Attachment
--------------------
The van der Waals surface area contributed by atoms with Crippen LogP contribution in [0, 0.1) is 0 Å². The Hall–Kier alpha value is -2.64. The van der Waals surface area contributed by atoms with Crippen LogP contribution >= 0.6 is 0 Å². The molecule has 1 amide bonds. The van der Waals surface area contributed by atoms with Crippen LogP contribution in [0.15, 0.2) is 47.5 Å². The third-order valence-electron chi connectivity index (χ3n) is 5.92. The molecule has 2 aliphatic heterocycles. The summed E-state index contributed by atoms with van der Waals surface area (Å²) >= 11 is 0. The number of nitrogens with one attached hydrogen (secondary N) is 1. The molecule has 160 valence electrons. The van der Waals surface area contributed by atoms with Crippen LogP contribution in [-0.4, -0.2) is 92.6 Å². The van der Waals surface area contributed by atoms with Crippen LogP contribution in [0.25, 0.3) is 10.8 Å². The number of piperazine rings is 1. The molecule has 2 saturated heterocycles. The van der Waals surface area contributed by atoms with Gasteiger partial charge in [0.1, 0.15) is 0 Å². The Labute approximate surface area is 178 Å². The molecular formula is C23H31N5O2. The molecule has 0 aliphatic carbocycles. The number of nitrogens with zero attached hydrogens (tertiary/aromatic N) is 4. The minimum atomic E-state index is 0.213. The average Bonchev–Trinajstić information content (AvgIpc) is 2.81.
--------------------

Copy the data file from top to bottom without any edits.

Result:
The van der Waals surface area contributed by atoms with Crippen LogP contribution in [0, 0.1) is 0 Å². The Hall–Kier alpha value is -2.64. The van der Waals surface area contributed by atoms with Crippen LogP contribution >= 0.6 is 0 Å². The molecule has 1 amide bonds. The van der Waals surface area contributed by atoms with Crippen LogP contribution in [0.15, 0.2) is 47.5 Å². The third-order valence-electron chi connectivity index (χ3n) is 5.92. The molecule has 2 aliphatic heterocycles. The summed E-state index contributed by atoms with van der Waals surface area (Å²) >= 11 is 0. The number of nitrogens with one attached hydrogen (secondary N) is 1. The molecule has 160 valence electrons. The van der Waals surface area contributed by atoms with Crippen LogP contribution in [-0.4, -0.2) is 92.6 Å². The van der Waals surface area contributed by atoms with Crippen LogP contribution in [0.25, 0.3) is 10.8 Å². The number of piperazine rings is 1. The molecule has 2 saturated heterocycles. The van der Waals surface area contributed by atoms with Gasteiger partial charge in [0.1, 0.15) is 0 Å². The Labute approximate surface area is 178 Å². The molecular formula is C23H31N5O2. The molecule has 0 aliphatic carbocycles. The number of nitrogens with zero attached hydrogens (tertiary/aromatic N) is 4. The minimum atomic E-state index is 0.213. The average Bonchev–Trinajstić information content (AvgIpc) is 2.81.